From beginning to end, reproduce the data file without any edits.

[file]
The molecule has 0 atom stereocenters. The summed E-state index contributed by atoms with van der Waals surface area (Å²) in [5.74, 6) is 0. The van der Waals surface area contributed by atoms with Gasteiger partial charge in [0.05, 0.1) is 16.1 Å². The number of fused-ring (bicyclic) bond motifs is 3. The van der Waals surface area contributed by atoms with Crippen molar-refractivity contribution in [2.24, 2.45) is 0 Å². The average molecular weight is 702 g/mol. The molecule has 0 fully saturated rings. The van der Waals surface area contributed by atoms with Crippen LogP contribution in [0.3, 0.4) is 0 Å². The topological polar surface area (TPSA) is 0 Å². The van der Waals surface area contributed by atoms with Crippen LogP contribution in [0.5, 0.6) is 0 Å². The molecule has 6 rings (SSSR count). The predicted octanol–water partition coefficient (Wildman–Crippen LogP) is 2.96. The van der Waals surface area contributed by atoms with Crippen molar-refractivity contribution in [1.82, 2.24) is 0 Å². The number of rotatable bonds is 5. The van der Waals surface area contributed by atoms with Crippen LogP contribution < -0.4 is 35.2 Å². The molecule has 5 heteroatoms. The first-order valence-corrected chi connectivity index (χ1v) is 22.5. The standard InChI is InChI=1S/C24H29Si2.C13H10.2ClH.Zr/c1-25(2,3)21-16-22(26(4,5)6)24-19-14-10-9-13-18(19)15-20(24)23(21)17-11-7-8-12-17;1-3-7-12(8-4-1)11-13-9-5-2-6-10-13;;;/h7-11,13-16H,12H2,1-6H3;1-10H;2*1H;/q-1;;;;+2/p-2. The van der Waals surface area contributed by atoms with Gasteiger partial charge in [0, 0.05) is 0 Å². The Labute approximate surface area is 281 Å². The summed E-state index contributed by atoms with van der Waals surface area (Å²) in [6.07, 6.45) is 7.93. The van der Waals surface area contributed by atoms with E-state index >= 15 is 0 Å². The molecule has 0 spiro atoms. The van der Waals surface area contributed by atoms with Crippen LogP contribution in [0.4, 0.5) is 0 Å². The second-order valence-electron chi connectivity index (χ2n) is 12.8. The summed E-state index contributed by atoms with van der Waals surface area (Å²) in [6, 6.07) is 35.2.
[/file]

The molecule has 0 atom stereocenters. The summed E-state index contributed by atoms with van der Waals surface area (Å²) in [5.74, 6) is 0. The van der Waals surface area contributed by atoms with Gasteiger partial charge in [0.05, 0.1) is 16.1 Å². The number of fused-ring (bicyclic) bond motifs is 3. The van der Waals surface area contributed by atoms with Crippen molar-refractivity contribution in [2.24, 2.45) is 0 Å². The average molecular weight is 702 g/mol. The molecule has 0 fully saturated rings. The van der Waals surface area contributed by atoms with Crippen LogP contribution in [0.3, 0.4) is 0 Å². The topological polar surface area (TPSA) is 0 Å². The van der Waals surface area contributed by atoms with Crippen LogP contribution in [0.5, 0.6) is 0 Å². The molecule has 6 rings (SSSR count). The predicted octanol–water partition coefficient (Wildman–Crippen LogP) is 2.96. The van der Waals surface area contributed by atoms with Crippen molar-refractivity contribution in [1.82, 2.24) is 0 Å². The number of rotatable bonds is 5. The van der Waals surface area contributed by atoms with Crippen LogP contribution < -0.4 is 35.2 Å². The molecule has 5 heteroatoms. The first-order valence-corrected chi connectivity index (χ1v) is 22.5. The standard InChI is InChI=1S/C24H29Si2.C13H10.2ClH.Zr/c1-25(2,3)21-16-22(26(4,5)6)24-19-14-10-9-13-18(19)15-20(24)23(21)17-11-7-8-12-17;1-3-7-12(8-4-1)11-13-9-5-2-6-10-13;;;/h7-11,13-16H,12H2,1-6H3;1-10H;2*1H;/q-1;;;;+2/p-2. The van der Waals surface area contributed by atoms with Gasteiger partial charge in [0, 0.05) is 0 Å². The Labute approximate surface area is 281 Å². The summed E-state index contributed by atoms with van der Waals surface area (Å²) in [6.07, 6.45) is 7.93. The van der Waals surface area contributed by atoms with E-state index >= 15 is 0 Å². The molecule has 0 spiro atoms. The van der Waals surface area contributed by atoms with Crippen LogP contribution in [0.4, 0.5) is 0 Å². The second-order valence-electron chi connectivity index (χ2n) is 12.8. The summed E-state index contributed by atoms with van der Waals surface area (Å²) in [6, 6.07) is 35.2.